Tuesday, 01 February 2022 18:13

Two sticks - better than ONE?

It's interesting, my friend - I've spoken galore about how the great Alexander Zass, renowned for breaking out of prisons (POW prisons during the War) by bending iron bars ... with his bare hands! -built up to that sort of strength (from his childhood). 

In a nutshell,by using simple exercises and movements the Bozos out there deem as being "too easy"! 

"Thats too easy, how can it work" 

But work it does, I've often gone hoarse saying the simplest things work the best. 

And I'm well warranted in saying this, because it's ...TRUE. 

100% plus proof TRUE. 

In fact, I'd argue that the simpler an exercise or movement is, the better it works your body - the more you can really "get inside your muscle" (and therefore the movement) - and experience benefits accordingly. 

Of course, if youre the sort that loves shelling out big bucks for gyms, equipment, fancy trainers, Ipod, pad, or what not - treadmills which end up being little more than clothes hangers at home - and so forth - then be my guest. No arguments from me there, I'll just tell you the oldtimers would have none of it and I'll leave it at that.

This afternoon, the daughter handed me a stick at the park. 

And this stick was sort of like the stick I use for my regular isometrics - a solid, stout bamboo stick which won't break no matter what (unless you're a modern day Zass, of course!). 

So I figured I'd try it for size. 

Picture my surprise then when after a few bends - the damn thing snapped completely in half!

Now, I dont think this boils down to the increased grip (and overall upper body strength) that my isometrics training routine detailed in "Advanced, PROFOUND Isometric and Flexibility Training" (one of the tips even involves training with a THICK ass grip on the chinning bar, and no, it's not just about "just thick gripz") has resulted in.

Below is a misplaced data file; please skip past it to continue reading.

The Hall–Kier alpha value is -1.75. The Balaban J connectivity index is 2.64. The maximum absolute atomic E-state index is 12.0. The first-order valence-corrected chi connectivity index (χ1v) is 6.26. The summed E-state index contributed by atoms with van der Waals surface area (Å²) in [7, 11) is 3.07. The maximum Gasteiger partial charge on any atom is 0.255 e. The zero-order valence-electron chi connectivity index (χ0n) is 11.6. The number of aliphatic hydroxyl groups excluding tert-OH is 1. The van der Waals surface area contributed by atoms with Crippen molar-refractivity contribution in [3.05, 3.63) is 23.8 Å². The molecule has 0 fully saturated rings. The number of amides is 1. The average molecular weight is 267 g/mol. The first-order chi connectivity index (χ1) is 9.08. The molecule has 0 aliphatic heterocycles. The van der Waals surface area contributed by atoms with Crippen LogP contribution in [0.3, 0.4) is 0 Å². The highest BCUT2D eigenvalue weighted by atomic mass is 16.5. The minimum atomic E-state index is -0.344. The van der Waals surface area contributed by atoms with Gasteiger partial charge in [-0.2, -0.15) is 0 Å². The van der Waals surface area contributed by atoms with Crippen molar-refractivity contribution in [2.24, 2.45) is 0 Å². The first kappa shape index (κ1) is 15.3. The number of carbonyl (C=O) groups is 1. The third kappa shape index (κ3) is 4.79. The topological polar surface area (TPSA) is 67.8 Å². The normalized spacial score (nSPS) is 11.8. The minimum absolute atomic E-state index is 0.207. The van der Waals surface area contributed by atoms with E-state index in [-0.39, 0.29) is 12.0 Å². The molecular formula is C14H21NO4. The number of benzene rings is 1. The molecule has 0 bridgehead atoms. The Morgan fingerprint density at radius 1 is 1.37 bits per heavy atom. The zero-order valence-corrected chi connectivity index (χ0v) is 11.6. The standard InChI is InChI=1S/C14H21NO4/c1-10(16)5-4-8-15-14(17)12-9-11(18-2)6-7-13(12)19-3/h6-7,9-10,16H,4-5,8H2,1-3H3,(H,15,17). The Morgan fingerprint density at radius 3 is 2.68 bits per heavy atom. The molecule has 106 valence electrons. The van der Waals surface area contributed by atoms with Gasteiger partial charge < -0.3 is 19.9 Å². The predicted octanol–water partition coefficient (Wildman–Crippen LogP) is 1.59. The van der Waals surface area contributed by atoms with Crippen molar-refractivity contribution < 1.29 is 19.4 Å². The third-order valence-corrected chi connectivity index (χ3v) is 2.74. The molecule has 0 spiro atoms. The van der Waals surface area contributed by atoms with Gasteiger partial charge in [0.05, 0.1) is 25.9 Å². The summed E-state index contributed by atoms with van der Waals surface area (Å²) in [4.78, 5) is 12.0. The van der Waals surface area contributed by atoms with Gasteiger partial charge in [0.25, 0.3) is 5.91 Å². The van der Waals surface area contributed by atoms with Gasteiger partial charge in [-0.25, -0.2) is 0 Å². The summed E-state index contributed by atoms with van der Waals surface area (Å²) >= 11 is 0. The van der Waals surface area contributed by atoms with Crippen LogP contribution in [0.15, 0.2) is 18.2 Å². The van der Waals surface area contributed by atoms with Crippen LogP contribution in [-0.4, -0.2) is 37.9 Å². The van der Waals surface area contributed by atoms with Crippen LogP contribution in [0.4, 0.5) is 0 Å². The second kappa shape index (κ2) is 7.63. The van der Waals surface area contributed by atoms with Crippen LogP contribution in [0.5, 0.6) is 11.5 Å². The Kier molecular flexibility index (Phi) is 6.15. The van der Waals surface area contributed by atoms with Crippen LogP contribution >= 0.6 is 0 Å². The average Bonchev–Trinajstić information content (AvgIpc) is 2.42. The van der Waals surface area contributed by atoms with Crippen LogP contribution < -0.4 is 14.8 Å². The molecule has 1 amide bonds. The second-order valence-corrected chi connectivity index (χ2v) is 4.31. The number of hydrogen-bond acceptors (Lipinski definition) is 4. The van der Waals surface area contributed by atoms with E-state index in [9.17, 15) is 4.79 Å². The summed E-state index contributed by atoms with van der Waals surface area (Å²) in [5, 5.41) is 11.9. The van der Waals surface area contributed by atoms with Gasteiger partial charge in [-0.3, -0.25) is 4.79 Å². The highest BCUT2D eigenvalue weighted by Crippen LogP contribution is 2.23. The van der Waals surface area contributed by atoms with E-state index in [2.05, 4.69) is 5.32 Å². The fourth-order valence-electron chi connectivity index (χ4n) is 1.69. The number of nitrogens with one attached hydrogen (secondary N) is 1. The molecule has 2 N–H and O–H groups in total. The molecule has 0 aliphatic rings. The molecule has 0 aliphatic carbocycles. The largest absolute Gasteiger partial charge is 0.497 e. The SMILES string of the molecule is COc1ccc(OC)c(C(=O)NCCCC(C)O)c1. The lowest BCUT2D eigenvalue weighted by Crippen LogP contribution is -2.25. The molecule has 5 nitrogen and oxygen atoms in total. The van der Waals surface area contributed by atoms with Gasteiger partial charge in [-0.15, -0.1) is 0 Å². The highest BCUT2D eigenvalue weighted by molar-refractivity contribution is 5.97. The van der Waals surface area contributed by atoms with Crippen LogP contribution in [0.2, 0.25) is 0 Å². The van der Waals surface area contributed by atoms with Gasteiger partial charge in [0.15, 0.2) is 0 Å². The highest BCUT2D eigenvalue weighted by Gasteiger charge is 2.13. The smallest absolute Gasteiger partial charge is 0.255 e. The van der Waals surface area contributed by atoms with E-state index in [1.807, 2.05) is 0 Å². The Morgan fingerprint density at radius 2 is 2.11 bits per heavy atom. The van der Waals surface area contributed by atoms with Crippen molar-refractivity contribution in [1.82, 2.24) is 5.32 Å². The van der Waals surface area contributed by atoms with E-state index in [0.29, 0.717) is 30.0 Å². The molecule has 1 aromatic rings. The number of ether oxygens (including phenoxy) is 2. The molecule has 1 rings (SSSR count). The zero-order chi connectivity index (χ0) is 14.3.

Perhaps some part of it, but I believe part of that stick was wet, perhaps a bit rotten to the core. 


I then took the halves, and tried to bend them by putting them together (an idea given by the little one again). 

Lo, they wouldn't bend!

No matter what I did - or sitting here NOW, do - they wont bend. 


There's always a way to make things harder, my friend - and the beauty of isometrics to be honest lies entirely in its simplicity. 

You dont get much simpler than pushng and pulling - or trying to twist - or trying to break with all your might. 

Further, kids love it too. 

You'll see a video of my daughter on Youtube doing her impersonation of the Great Gama against a young tree - which to her credit she did kind of manage to shake!s

Isometrics builds strength and flexibility like nothing you've ever done before - and the crowning beauty of it all? 

You dont need much at all to get started. 

Even if you're a beached whale right now that can barely hold in the pushup position - isometrics provides you with a starting point that you can start from - and feel comfortable doing so - and progress QUICK, while SEEING said (and tanglble) progress. 

Well, my friend - if something like that was in front of me, I'd jump at the offer. 

Dont know about you, but I would. 

And isometrics wise - if you haven't yet got the first book- get it now. 

If you have, get the ADVANCED book now. 

And if you want to save a "pretty penny", then go ahead and grab the COMPILATION I put out today NOW - truly "value for your $$". 

Back soon.


Rahul Mookerjee

P.S. - Remember, "Advanced, PROFOUND Isometric and Flexibility Training" not only makes you FEEL profound and on cloud n squared the whole day - but you also get to learn SPECIFICALLY about the techniques greats like Zass used to build that iron strength of his. Right down to the stick bending Zass did - it's all covered in the book. Get it NOW my friend - you will love it (if you're really serious about your health and fitness).